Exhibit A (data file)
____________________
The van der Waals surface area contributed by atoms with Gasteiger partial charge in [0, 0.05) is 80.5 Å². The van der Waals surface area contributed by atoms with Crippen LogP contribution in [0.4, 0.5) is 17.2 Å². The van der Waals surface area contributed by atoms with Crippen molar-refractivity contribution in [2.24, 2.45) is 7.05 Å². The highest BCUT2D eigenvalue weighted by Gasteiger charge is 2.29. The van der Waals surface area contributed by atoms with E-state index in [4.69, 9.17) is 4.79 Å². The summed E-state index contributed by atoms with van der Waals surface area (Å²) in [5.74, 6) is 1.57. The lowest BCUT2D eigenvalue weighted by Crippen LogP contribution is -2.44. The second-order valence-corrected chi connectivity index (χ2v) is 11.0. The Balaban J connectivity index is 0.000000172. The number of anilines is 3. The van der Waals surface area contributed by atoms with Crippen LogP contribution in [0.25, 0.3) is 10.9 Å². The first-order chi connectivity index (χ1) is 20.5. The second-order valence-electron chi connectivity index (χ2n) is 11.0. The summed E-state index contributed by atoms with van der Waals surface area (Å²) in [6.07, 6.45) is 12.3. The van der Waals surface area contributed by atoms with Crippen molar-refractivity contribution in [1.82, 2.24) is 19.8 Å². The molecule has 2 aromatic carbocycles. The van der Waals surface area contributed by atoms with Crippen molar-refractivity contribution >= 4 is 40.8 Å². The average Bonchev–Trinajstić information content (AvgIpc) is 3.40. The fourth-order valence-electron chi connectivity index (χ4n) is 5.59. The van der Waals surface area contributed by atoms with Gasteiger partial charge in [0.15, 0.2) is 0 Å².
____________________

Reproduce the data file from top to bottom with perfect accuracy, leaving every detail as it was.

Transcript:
The van der Waals surface area contributed by atoms with Gasteiger partial charge in [0, 0.05) is 80.5 Å². The van der Waals surface area contributed by atoms with Crippen LogP contribution in [0.4, 0.5) is 17.2 Å². The van der Waals surface area contributed by atoms with Crippen molar-refractivity contribution in [2.24, 2.45) is 7.05 Å². The highest BCUT2D eigenvalue weighted by Gasteiger charge is 2.29. The van der Waals surface area contributed by atoms with E-state index in [4.69, 9.17) is 4.79 Å². The summed E-state index contributed by atoms with van der Waals surface area (Å²) in [5.74, 6) is 1.57. The lowest BCUT2D eigenvalue weighted by Crippen LogP contribution is -2.44. The second-order valence-corrected chi connectivity index (χ2v) is 11.0. The Balaban J connectivity index is 0.000000172. The number of anilines is 3. The van der Waals surface area contributed by atoms with Crippen LogP contribution in [0.25, 0.3) is 10.9 Å². The first-order chi connectivity index (χ1) is 20.5. The second-order valence-electron chi connectivity index (χ2n) is 11.0. The summed E-state index contributed by atoms with van der Waals surface area (Å²) in [6.07, 6.45) is 12.3. The van der Waals surface area contributed by atoms with Crippen molar-refractivity contribution in [1.82, 2.24) is 19.8 Å². The molecule has 2 aromatic carbocycles. The van der Waals surface area contributed by atoms with Crippen molar-refractivity contribution >= 4 is 40.8 Å². The average Bonchev–Trinajstić information content (AvgIpc) is 3.40. The fourth-order valence-electron chi connectivity index (χ4n) is 5.59. The van der Waals surface area contributed by atoms with Gasteiger partial charge in [0.15, 0.2) is 0 Å².